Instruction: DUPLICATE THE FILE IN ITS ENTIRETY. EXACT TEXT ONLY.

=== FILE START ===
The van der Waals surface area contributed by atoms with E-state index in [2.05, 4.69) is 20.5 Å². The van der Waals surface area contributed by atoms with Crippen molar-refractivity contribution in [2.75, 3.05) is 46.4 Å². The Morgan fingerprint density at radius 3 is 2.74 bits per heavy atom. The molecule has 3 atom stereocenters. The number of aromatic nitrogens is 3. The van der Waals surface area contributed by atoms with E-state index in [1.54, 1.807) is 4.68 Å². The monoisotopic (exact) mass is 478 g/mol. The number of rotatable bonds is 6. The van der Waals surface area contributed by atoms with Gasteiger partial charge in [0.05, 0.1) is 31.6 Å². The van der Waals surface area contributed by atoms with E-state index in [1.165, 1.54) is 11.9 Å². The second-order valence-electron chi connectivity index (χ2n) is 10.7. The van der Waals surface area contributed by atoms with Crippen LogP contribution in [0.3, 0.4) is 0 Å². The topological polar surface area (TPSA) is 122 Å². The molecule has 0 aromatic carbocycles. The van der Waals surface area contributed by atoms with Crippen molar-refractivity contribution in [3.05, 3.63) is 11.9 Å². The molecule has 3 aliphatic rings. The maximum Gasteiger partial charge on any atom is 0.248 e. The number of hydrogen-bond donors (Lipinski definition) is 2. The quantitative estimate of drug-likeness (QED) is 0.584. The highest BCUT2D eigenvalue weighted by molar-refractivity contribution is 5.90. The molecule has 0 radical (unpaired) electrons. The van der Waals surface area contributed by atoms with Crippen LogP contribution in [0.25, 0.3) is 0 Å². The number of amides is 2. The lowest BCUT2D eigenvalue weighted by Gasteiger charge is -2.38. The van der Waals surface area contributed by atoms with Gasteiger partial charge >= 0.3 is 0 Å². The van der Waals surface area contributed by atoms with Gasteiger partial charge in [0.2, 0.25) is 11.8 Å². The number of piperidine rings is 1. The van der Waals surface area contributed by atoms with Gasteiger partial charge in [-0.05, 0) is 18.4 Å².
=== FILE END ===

The van der Waals surface area contributed by atoms with E-state index in [2.05, 4.69) is 20.5 Å². The van der Waals surface area contributed by atoms with Crippen molar-refractivity contribution in [2.75, 3.05) is 46.4 Å². The Morgan fingerprint density at radius 3 is 2.74 bits per heavy atom. The molecule has 3 atom stereocenters. The number of aromatic nitrogens is 3. The van der Waals surface area contributed by atoms with E-state index in [1.54, 1.807) is 4.68 Å². The monoisotopic (exact) mass is 478 g/mol. The number of rotatable bonds is 6. The van der Waals surface area contributed by atoms with Gasteiger partial charge in [0.05, 0.1) is 31.6 Å². The van der Waals surface area contributed by atoms with E-state index in [1.165, 1.54) is 11.9 Å². The second-order valence-electron chi connectivity index (χ2n) is 10.7. The van der Waals surface area contributed by atoms with Crippen LogP contribution in [0.3, 0.4) is 0 Å². The topological polar surface area (TPSA) is 122 Å². The molecule has 0 aromatic carbocycles. The van der Waals surface area contributed by atoms with Crippen molar-refractivity contribution in [3.05, 3.63) is 11.9 Å². The molecule has 3 aliphatic rings. The maximum Gasteiger partial charge on any atom is 0.248 e. The number of hydrogen-bond donors (Lipinski definition) is 2. The quantitative estimate of drug-likeness (QED) is 0.584. The highest BCUT2D eigenvalue weighted by molar-refractivity contribution is 5.90. The molecule has 0 radical (unpaired) electrons. The van der Waals surface area contributed by atoms with Crippen LogP contribution in [0.25, 0.3) is 0 Å². The number of amides is 2. The lowest BCUT2D eigenvalue weighted by Gasteiger charge is -2.38. The van der Waals surface area contributed by atoms with Gasteiger partial charge >= 0.3 is 0 Å². The van der Waals surface area contributed by atoms with Gasteiger partial charge in [0.2, 0.25) is 11.8 Å². The number of piperidine rings is 1. The van der Waals surface area contributed by atoms with Gasteiger partial charge in [-0.05, 0) is 18.4 Å².